The RW was a risky move, with Frey and the Boltons sharing different sorts of long-term risks. But the fact that they were evil and willing to do things most weren’t doesn’t mean they were particularly superior in playing the game. In their own way, are they any more savvy than Mace Tyrell? More ruthless, definitely: Mace Tyrell would NEVER have orchestrated something like the RW. But more savvy? Bolton’s opportunity fell into his lap. One would think Roose would have been more a danger to the Starks in peacetime had that been the case.

      • stevenattewell says:

        His Lecterishness is up for debate – certainly Barbary Ryswell/Dustin sees him as a mastermind.

  3. Brandon Butler says:

    I was wondering… you guys mention how Catelyn catches on to the RW and how that’s not according to Frey’s plan. Yet there’s a long pause at the end of Frey’s speech during which Catelyn draws back Roose’s sleeve, and Frey sounds kinda strange in giving it. Also, seeing the FIRST shot of him continuing to drink as the massacre goes down, I’m not sure if what I’m seeing on his face is enjoyment. Rather, he looks really anxious, at first.

    I’m wondering if the thought on set (and foremost in the mind of David Bradley, who plays Frey) was that the Freys are themselves approaching this with a fair amount of fear, and that while our attention is drawn to Catelyn’s realization, what’s going on around her is that all the murderers, INCLUDING Frey, is having this awkward, natural hesitation. And it’s only after the killing in the hall is mostly done and Robb’s crawling towards Talisa that Frey becomes more comfortable.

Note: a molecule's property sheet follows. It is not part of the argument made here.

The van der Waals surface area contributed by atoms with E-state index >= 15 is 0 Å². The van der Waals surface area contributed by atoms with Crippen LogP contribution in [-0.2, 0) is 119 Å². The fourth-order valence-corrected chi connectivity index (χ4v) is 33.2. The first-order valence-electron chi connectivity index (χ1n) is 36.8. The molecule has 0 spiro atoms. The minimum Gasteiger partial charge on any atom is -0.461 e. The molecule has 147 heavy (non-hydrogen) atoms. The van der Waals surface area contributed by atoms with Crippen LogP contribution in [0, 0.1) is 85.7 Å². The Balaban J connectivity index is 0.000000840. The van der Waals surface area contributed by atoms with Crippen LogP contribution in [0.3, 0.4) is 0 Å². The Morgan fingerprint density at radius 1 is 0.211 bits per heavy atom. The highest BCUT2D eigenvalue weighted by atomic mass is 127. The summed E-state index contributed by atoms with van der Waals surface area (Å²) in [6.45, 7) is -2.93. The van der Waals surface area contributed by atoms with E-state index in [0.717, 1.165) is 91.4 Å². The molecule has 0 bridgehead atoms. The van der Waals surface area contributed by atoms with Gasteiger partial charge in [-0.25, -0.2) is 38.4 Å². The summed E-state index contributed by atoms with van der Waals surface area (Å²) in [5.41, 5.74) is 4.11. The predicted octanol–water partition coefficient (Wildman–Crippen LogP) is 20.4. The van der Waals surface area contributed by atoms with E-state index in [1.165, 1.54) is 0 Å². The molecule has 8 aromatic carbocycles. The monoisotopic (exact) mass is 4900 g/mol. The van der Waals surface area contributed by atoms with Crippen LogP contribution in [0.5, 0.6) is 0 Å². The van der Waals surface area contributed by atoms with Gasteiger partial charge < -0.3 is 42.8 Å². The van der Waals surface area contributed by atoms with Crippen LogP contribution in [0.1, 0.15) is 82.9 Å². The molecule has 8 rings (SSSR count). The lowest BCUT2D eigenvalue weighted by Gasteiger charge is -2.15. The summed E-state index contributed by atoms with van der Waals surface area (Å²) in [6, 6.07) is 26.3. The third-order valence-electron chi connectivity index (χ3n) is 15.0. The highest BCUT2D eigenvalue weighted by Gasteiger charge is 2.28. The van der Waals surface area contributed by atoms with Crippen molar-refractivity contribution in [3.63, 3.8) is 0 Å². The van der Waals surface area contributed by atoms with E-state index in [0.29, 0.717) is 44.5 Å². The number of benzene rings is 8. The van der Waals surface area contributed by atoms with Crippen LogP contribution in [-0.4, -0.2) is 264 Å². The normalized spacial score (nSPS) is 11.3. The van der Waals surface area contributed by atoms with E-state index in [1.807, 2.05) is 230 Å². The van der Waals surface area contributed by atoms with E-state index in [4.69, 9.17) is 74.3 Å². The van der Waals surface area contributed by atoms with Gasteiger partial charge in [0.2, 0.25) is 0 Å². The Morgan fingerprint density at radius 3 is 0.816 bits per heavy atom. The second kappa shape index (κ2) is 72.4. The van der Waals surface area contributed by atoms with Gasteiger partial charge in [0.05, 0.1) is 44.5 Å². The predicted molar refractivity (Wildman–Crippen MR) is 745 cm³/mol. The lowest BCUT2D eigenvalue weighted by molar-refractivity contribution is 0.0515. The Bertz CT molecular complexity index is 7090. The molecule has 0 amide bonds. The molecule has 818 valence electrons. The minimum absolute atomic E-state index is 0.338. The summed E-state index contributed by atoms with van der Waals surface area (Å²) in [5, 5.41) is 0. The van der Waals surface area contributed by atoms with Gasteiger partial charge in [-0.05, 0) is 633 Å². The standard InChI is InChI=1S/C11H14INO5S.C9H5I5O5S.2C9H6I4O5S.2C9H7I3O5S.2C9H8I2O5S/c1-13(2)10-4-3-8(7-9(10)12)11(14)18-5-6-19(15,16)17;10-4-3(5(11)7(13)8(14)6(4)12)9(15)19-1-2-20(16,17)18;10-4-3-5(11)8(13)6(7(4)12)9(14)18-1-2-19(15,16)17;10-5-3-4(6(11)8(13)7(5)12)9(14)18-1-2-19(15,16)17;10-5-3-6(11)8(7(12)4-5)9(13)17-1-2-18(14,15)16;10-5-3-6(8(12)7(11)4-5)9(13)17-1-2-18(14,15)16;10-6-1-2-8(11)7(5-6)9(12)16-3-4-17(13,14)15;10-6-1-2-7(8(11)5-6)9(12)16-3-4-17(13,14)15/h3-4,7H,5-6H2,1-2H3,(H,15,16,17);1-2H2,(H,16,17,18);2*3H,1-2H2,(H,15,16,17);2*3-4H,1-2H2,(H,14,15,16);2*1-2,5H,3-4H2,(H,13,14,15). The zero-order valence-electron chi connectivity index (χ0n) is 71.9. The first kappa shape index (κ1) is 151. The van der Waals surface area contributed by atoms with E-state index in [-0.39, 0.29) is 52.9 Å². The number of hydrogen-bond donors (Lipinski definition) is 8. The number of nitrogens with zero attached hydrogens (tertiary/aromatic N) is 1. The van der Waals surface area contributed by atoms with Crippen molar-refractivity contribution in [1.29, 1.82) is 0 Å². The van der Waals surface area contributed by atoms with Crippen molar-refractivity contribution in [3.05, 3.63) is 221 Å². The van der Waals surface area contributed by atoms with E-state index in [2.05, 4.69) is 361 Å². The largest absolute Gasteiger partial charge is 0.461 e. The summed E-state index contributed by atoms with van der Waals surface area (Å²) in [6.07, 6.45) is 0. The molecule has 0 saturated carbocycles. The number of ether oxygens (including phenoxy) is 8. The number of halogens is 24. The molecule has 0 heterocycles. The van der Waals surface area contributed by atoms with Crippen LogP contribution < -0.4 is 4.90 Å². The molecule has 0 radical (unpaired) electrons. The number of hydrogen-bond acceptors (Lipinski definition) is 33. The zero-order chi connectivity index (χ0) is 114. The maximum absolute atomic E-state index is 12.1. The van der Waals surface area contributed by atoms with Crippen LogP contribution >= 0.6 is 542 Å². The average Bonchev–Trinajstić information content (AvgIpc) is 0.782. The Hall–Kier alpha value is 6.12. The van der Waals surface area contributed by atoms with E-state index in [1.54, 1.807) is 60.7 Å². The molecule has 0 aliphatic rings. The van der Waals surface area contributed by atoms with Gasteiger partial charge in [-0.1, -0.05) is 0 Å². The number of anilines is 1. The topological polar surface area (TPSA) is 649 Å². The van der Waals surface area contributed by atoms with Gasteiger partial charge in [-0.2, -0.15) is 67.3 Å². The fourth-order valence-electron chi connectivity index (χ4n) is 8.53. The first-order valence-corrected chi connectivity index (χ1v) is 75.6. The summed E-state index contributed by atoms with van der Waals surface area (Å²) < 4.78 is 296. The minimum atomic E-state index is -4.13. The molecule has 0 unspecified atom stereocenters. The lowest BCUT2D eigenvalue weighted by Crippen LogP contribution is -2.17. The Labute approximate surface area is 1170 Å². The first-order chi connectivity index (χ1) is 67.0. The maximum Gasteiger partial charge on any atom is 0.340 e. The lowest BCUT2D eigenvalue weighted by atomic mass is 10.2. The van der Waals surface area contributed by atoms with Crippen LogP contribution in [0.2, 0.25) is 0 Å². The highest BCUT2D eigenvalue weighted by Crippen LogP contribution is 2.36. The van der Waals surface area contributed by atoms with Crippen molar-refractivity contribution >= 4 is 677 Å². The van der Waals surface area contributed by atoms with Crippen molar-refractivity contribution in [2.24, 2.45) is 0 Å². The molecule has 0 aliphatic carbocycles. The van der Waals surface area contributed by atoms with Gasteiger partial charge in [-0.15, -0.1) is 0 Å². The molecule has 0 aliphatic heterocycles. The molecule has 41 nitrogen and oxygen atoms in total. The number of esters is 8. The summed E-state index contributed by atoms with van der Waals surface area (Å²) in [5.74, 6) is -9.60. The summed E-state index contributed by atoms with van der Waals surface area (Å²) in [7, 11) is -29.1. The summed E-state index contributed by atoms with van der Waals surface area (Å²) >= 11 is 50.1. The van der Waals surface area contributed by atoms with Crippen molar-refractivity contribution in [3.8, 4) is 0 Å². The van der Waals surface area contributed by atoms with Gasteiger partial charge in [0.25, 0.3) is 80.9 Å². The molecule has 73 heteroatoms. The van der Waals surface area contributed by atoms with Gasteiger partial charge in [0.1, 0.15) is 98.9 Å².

I thought that might be a nice sentiment or reading of the scene, if true. Because it might mean that Roose, instinctively, knew the Freys were going to have a moment of wussing out (not that they WOULD wuss out, but that in the vital moment their weak hands would hesitate on the hilt of the blade), so perhaps he deliberately provoked Catelyn into a reaction to sort of break the ice, so to speak. And if Catelyn reacts, that would sufficiently snap the Freys into action, since they’d know if they didn’t act NOW, the Northmen in the hall would start defending themselves.

    • stevenattewell says:

      It’s a bit of a subjective thing, but I saw enjoyment there.

      It’s not a bad theory, but I just don’t see it.